29. Effectiveness of School-based Social and Emotional Education Programs Worldwide Diekstra, 2008 (p. 261) Failure or refusal to adopt and appropriately support the implementation of SEL/SFL programmes is equal to depriving children and youngsters of crucial and scientifically substantiated opportunities for their personal, social and academic development. This would be a flagrant violation of the United Nations Convention of Children’s Rights.

  30. Three IL Social & Emotional Learning Goals Other Decision-making Self SEL Goal 31 Develop self-awareness and self-management skills to achieve school and life success. SEL Goal 32 Use social-awareness and interpersonal skillsto establish and maintain positive relationships. SEL Goal 33 Demonstrate decision-making skills and responsible behaviors in personal, school, and community contexts.

  31. Sustainable Schoolwide SEL: Implementation Guide and Toolkit • Readiness phase • Planning phase • Implementation phase • Sustainability factors Sustainable Schoolwide Social and Emotional Learning (SEL) Collaborative for Academic, Social, and Emotional Learning Elizabeth Devaney Mary Utne O’Brien Hank Resnik Susan Keister Roger P. Weissberg IMPLEMENTATION GUIDE AND TOOLKIT

  32. The CASEL Rubric: Implementation Steps Readiness Stage • Principal is committed to implementing SEL in the school. • Principal engages key stakeholders and creates SEL steering committee. Planning Stage • Develop a shared vision of SEL. • Conduct a schoolwide needs and resource assessment. • Develop an action plan. • Select an evidence-based program. Implementation Stage • Conduct initial professional development activities. • Launch SEL instruction in classrooms. • Expand classroom-based SEL programming and integrate SEL schoolwide. • Revisit implementation activities and adjust for continuous improvement.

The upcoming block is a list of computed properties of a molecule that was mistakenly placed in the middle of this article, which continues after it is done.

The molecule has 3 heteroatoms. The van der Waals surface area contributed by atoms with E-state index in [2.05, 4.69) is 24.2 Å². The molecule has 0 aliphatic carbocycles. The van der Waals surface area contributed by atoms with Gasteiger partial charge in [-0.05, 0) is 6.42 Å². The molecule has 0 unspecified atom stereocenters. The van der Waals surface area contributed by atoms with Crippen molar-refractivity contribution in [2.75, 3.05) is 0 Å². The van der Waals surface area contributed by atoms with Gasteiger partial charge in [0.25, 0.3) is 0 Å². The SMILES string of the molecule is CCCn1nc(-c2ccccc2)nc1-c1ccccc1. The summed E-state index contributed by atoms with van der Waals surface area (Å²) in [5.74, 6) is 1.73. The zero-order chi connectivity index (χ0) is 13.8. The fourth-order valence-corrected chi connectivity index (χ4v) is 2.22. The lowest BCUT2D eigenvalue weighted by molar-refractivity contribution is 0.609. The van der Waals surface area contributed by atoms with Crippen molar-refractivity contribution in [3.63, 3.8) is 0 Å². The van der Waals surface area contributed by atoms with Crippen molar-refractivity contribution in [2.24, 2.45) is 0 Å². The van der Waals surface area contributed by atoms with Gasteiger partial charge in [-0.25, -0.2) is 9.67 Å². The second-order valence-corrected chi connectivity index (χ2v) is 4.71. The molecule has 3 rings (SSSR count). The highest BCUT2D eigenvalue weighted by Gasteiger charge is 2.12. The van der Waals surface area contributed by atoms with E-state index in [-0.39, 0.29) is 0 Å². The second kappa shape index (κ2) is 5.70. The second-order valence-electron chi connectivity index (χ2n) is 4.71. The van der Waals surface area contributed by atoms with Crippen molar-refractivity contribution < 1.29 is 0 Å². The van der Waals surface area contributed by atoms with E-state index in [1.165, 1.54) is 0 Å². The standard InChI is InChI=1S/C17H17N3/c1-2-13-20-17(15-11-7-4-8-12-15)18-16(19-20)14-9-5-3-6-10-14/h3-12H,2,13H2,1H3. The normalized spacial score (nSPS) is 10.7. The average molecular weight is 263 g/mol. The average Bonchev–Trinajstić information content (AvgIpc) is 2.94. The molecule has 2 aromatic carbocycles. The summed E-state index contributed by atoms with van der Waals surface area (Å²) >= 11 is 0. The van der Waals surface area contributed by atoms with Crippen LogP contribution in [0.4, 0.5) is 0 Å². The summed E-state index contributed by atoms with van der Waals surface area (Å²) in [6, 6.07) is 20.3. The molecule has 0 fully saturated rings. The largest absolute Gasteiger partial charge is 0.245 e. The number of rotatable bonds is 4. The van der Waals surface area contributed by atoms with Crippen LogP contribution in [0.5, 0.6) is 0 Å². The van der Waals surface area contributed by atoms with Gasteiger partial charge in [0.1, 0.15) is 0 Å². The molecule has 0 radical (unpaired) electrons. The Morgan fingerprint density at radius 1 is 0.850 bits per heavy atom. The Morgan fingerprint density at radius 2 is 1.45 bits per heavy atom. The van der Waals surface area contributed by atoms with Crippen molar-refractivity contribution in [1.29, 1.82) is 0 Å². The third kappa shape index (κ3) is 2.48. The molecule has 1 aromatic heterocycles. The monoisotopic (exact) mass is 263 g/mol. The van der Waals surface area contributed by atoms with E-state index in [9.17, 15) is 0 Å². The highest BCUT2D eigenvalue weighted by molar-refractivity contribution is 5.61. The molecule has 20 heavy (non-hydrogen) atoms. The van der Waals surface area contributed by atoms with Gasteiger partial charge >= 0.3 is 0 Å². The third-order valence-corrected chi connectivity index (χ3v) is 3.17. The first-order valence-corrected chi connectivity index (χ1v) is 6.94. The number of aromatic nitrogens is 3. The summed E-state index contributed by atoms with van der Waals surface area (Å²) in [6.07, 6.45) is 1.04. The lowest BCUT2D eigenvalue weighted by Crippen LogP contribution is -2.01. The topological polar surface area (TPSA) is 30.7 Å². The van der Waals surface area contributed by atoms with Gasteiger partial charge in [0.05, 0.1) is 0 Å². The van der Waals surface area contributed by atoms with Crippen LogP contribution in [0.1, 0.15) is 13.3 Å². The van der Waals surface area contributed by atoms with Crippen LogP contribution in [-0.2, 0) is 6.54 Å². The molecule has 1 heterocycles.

33. Safe and Sound: An Educator’s Guide to Evidence-based SEL Programs

  34. © CASEL 2008 34

  35. What Does Schoolwide SEL Look Like? Parent/teacher conferences Playground Hallways Front Office Teacher’s Lounge Bus SEL School Lunchroom Student Support Classrooms Afterschool/ Extracurriculars Bathrooms

  36. Planned, systematic classroom-based SEL instruction and a supportive school climate Coordinated mental health and health services that reinforce SEL instruction After-school and community activities that are coordinated with SEL efforts A Coordinated District-wide Model forAcademic, Social, and Emotional Learning School-Family-Community partnerships to enhance social, emotional, and academic competence

  37. Strategies for Coordinated District-wide SEL Promotion • Implement evidence-based SEL curricula • Teach, model, and reinforce skills throughout the day • Create opportunities to practice SE skills in a variety of settings/situations • Infuse SEL concepts and skill-building into core academics • Coordinate with student support services, extracurricular activities, out-of-school programs • Involve families and the community • Ongoing evaluation and improvement • Leadership, policies, and professional development

  38. Why Implement SEL in Schools? • Relationships provide a foundation for learning • Emotions affect how and what we learn • Relevant skills can be taught • Positive effects on academic performance, health, relationships, and citizenship • Demanded by employers • Essential for lifelong success • A coordinating framework to overcome fragmentation of prevention and youth-development programs

  39. Take-Home Message & Question We can not always build the future for our youth, but we can build the youth for our future. - Franklin D. Roosevelt What can we do next to improve the lives of millions of school children? - Roger P. Weissberg

  40. CASEL Resources • • Website sections on SEL and academics, FAQs, programs and contact info, sample downloadable ppts., and much more • Sustainable Schoolwide Social and Emotional Learning (SEL): Implementation Guide and Toolkit • Safe and Sound • Social and Emotional Learning and Academic Success: What Does the Research Say?